Save Money, Send an IM
There’s been a lot of chatter recently about the cost of texting. And the wireless carriers have a few questions to answer. People who didn’t opt for the unlimited text plan – and who might also happen to have teenagers – have ended up paying huge fees as a result of rampant texting. Now, don’t ask me why they didn’t opt for the unlimited plan. You’d think it’d be the de facto option for anybody with a tech-savvy child. Mind you, I don’t have an unlimited text plan but then again, I’m on or around an internet connection just about the entire day. If I receive a text, I simply IM that person back.
Yes, for those of you who didn’t know: You can send an IM to a phone number. While this doesn’t save the other person from a possible text fee, it saves you money if you don’t have the unlimited plan and/or are over your limit.
What’s more, if you have an unlimited data plan, why bother with SMS at all? Just fire up the IM and text away. Granted, it has its limitations. A lot of people utilize SMS to send pictures and video. Still, with a data plan, you have access to the internet. Take the few steps necessary to find something on line.
PixDrop.com is a new tool, actually the first dedicated tool, that allows anyone and everyone to send pictures from their computer to their cell phone
or a friends cell phone as a picture message. Best of all, PixDrop is free. Read more.
Great. IM for texting. A site like PixDrop.com for sending photos. Done deal. What about video? I’m sure it’s out there. The point is: If you have an unlimited data plan, I see no reason why you would need an SMS plan. Okay, it’s more convenient. But $20 a month more convenient?
For $20 a month, you had better be a texting fiend. Forget actual conversations. Text. Get your money’s worth any way you can. The phone companies certainly are. Oh, by the way, that basic text your sending? Did I mention there’s virtually no cost to the carriers?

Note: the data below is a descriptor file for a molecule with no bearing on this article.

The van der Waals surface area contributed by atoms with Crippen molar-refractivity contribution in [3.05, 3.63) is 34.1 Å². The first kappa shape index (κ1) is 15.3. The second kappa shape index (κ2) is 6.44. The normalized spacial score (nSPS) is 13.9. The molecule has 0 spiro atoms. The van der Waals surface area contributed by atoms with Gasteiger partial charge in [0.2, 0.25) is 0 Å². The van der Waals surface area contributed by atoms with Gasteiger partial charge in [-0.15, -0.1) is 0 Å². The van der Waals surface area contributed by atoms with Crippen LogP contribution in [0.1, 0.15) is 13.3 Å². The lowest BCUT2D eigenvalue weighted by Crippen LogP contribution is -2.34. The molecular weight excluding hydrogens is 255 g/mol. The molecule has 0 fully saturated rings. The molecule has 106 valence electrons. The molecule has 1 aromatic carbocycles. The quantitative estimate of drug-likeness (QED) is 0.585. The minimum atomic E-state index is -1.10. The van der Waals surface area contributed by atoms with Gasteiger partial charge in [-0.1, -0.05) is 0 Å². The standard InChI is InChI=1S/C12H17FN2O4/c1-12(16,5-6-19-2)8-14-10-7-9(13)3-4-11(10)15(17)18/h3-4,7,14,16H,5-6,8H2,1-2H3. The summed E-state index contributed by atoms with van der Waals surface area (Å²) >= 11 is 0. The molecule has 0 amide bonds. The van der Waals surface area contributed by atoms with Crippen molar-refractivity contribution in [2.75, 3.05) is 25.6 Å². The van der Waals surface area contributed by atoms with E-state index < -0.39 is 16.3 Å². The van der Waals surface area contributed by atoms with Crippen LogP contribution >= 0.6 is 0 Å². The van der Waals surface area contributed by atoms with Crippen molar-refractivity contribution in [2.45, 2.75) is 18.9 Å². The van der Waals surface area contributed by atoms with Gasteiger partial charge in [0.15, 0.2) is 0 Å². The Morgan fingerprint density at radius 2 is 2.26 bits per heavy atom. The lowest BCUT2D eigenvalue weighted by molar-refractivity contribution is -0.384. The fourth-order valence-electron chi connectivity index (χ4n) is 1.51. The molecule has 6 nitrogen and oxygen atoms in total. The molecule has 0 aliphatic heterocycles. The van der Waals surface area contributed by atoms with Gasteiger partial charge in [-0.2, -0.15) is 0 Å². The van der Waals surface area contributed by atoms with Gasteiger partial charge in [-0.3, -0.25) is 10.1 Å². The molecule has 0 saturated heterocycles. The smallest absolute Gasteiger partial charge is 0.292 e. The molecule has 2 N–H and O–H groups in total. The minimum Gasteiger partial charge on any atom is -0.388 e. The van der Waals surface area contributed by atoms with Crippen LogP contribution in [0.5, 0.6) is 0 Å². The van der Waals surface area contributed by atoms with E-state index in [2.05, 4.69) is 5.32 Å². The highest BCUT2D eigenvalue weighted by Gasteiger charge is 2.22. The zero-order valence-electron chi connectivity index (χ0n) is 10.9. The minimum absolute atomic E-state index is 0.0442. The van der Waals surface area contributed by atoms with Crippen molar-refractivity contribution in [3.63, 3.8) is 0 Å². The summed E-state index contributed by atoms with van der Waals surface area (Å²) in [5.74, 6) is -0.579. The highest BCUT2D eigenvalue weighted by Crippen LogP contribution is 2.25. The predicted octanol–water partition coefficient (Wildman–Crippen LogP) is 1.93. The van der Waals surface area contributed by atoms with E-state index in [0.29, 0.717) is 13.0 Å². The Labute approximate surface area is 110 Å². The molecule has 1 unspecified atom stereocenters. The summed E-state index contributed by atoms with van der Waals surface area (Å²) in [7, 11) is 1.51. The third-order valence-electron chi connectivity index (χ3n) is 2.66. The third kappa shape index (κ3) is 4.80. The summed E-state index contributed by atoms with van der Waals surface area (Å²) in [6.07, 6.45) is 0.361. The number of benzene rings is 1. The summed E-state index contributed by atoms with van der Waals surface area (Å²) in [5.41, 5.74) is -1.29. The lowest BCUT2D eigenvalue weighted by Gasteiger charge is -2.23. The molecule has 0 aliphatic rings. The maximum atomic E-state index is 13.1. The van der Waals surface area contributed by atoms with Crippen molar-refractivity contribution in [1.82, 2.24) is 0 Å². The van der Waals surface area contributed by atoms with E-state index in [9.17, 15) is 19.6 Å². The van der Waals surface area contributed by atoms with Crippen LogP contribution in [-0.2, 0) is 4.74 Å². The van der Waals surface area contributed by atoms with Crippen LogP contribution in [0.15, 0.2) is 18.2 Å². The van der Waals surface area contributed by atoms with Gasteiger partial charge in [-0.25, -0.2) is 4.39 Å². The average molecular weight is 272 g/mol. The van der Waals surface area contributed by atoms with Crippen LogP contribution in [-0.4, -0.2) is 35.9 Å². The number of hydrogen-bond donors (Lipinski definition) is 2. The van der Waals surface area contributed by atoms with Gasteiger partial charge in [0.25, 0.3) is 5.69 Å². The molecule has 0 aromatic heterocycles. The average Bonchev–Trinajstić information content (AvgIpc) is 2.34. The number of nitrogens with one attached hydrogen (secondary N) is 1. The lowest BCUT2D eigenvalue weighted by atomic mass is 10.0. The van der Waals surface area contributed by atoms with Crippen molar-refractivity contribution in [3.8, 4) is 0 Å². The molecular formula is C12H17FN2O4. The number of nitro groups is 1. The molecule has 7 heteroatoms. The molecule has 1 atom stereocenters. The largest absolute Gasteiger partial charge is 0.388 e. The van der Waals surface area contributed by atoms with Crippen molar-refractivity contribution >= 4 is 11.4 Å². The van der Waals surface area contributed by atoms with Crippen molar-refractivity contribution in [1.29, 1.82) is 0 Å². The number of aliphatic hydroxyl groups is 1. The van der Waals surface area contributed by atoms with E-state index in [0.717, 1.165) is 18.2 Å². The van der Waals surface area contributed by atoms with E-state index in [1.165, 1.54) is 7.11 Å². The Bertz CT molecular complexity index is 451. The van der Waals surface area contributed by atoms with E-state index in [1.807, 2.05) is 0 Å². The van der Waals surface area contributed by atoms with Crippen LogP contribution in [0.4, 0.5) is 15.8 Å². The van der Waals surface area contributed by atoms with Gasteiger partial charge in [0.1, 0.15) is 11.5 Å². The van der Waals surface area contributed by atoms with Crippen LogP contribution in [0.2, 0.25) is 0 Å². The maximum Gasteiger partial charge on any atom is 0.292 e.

According to a NYTimes.com article:
. . . text messages are not just tiny; they are also free riders, tucked into what’s called a control channel, space reserved for operation of the wireless network.
That’s why a message is so limited in length: it must not exceed the length of the message used for internal communication between tower and handset to set up a call. The channel uses space whether or not a text message is inserted. . . .
I recommend reading the entire article. It’s quite informative and was the impetus for this article. Mind you, I don’t mind paying for something when I know I’m getting a good deal. But all the information I’ve read thus far indicates that the $20/month is almost pure profit. I’d feel ripped off even more than I already do (read: taxes, fees, surcharges).
I currently pay a low $5/month for a smattering of texting. This is because I’m still behind the times and don’t have a data plan. But, as mentioned, I’m near an internet connection almost 24 hours a day. It’s not something I need. However, when I finally upgrade (Palm Pre, anyone?) and have a data plan, I will be experimenting. Stay tuned for the results.
In the mean time, I encourage you to take a look at your texting habits. Are you spending too much to text? Try sending an IM instead. Or better yet, call them!